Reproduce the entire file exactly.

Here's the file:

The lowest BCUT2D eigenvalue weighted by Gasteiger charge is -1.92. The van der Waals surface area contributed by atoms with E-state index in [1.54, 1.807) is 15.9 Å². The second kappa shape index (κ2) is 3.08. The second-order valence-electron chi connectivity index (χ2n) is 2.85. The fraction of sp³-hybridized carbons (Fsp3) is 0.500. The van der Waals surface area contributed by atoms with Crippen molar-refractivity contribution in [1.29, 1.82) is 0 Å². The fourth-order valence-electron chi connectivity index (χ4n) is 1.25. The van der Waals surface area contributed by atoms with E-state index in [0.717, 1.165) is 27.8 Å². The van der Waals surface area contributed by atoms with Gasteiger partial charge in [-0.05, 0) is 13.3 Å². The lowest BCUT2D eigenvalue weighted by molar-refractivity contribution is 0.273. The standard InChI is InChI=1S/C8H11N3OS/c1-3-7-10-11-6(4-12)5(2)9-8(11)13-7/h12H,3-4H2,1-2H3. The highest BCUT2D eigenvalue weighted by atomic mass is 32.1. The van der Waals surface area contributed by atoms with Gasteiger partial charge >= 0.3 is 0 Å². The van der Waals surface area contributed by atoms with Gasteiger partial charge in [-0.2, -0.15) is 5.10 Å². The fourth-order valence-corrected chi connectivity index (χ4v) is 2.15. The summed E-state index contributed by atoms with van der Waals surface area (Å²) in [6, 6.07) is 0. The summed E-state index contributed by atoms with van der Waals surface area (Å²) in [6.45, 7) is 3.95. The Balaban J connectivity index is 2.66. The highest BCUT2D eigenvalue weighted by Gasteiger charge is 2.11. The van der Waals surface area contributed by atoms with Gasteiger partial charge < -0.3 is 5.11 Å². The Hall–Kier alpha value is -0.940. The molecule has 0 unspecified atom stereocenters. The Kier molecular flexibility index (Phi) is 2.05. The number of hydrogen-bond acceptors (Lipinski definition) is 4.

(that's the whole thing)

The lowest BCUT2D eigenvalue weighted by Gasteiger charge is -1.92. The van der Waals surface area contributed by atoms with E-state index in [1.54, 1.807) is 15.9 Å². The second kappa shape index (κ2) is 3.08. The second-order valence-electron chi connectivity index (χ2n) is 2.85. The fraction of sp³-hybridized carbons (Fsp3) is 0.500. The van der Waals surface area contributed by atoms with Crippen molar-refractivity contribution in [1.29, 1.82) is 0 Å². The fourth-order valence-electron chi connectivity index (χ4n) is 1.25. The van der Waals surface area contributed by atoms with E-state index in [0.717, 1.165) is 27.8 Å². The van der Waals surface area contributed by atoms with Gasteiger partial charge in [-0.05, 0) is 13.3 Å². The lowest BCUT2D eigenvalue weighted by molar-refractivity contribution is 0.273. The standard InChI is InChI=1S/C8H11N3OS/c1-3-7-10-11-6(4-12)5(2)9-8(11)13-7/h12H,3-4H2,1-2H3. The highest BCUT2D eigenvalue weighted by atomic mass is 32.1. The van der Waals surface area contributed by atoms with Gasteiger partial charge >= 0.3 is 0 Å². The van der Waals surface area contributed by atoms with Gasteiger partial charge in [-0.2, -0.15) is 5.10 Å². The fourth-order valence-corrected chi connectivity index (χ4v) is 2.15. The summed E-state index contributed by atoms with van der Waals surface area (Å²) in [6, 6.07) is 0. The summed E-state index contributed by atoms with van der Waals surface area (Å²) in [6.45, 7) is 3.95. The Balaban J connectivity index is 2.66. The highest BCUT2D eigenvalue weighted by Gasteiger charge is 2.11. The van der Waals surface area contributed by atoms with Gasteiger partial charge < -0.3 is 5.11 Å². The Hall–Kier alpha value is -0.940. The molecule has 0 unspecified atom stereocenters. The Kier molecular flexibility index (Phi) is 2.05. The number of hydrogen-bond acceptors (Lipinski definition) is 4.